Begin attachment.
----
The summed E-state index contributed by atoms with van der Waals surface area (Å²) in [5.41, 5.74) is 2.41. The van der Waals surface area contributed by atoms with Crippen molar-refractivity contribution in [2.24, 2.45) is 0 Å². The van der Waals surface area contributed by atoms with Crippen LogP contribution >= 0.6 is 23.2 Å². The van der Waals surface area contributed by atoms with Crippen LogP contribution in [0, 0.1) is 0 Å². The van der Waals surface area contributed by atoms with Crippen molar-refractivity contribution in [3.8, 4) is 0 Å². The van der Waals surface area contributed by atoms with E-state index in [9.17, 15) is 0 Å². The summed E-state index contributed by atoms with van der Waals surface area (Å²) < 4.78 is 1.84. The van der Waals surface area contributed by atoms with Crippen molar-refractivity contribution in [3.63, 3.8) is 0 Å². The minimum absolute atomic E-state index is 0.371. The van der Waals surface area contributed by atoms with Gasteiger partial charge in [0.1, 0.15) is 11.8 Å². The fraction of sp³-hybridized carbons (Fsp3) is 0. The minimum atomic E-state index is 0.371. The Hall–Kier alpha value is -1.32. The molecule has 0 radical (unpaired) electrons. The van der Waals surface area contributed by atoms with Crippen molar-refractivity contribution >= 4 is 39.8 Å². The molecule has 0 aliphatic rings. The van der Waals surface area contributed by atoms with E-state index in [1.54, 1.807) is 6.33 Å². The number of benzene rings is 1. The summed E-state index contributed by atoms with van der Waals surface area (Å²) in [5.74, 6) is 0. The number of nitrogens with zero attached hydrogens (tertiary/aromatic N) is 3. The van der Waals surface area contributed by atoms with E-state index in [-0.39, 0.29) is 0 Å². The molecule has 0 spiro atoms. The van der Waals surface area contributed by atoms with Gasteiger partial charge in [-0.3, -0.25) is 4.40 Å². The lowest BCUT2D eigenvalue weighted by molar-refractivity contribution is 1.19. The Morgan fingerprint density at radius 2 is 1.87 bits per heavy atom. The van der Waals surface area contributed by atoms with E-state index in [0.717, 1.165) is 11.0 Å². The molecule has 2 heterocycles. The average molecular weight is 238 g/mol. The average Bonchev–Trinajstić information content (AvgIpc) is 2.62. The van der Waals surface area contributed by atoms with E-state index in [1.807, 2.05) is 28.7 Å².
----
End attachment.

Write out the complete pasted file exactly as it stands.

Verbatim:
The summed E-state index contributed by atoms with van der Waals surface area (Å²) in [5.41, 5.74) is 2.41. The van der Waals surface area contributed by atoms with Crippen molar-refractivity contribution in [2.24, 2.45) is 0 Å². The van der Waals surface area contributed by atoms with Crippen LogP contribution >= 0.6 is 23.2 Å². The van der Waals surface area contributed by atoms with Crippen LogP contribution in [0, 0.1) is 0 Å². The van der Waals surface area contributed by atoms with Crippen molar-refractivity contribution in [3.8, 4) is 0 Å². The van der Waals surface area contributed by atoms with E-state index in [9.17, 15) is 0 Å². The summed E-state index contributed by atoms with van der Waals surface area (Å²) < 4.78 is 1.84. The van der Waals surface area contributed by atoms with Crippen molar-refractivity contribution in [3.63, 3.8) is 0 Å². The minimum absolute atomic E-state index is 0.371. The van der Waals surface area contributed by atoms with Gasteiger partial charge in [0.1, 0.15) is 11.8 Å². The fraction of sp³-hybridized carbons (Fsp3) is 0. The minimum atomic E-state index is 0.371. The Hall–Kier alpha value is -1.32. The molecule has 0 radical (unpaired) electrons. The van der Waals surface area contributed by atoms with Crippen molar-refractivity contribution >= 4 is 39.8 Å². The molecule has 0 aliphatic rings. The van der Waals surface area contributed by atoms with E-state index in [1.54, 1.807) is 6.33 Å². The number of benzene rings is 1. The summed E-state index contributed by atoms with van der Waals surface area (Å²) in [5.74, 6) is 0. The number of nitrogens with zero attached hydrogens (tertiary/aromatic N) is 3. The van der Waals surface area contributed by atoms with E-state index in [-0.39, 0.29) is 0 Å². The molecule has 0 spiro atoms. The van der Waals surface area contributed by atoms with Gasteiger partial charge in [-0.3, -0.25) is 4.40 Å². The lowest BCUT2D eigenvalue weighted by molar-refractivity contribution is 1.19. The Morgan fingerprint density at radius 2 is 1.87 bits per heavy atom. The van der Waals surface area contributed by atoms with E-state index in [0.717, 1.165) is 11.0 Å². The molecule has 2 heterocycles. The average molecular weight is 238 g/mol. The average Bonchev–Trinajstić information content (AvgIpc) is 2.62. The van der Waals surface area contributed by atoms with E-state index in [1.807, 2.05) is 28.7 Å².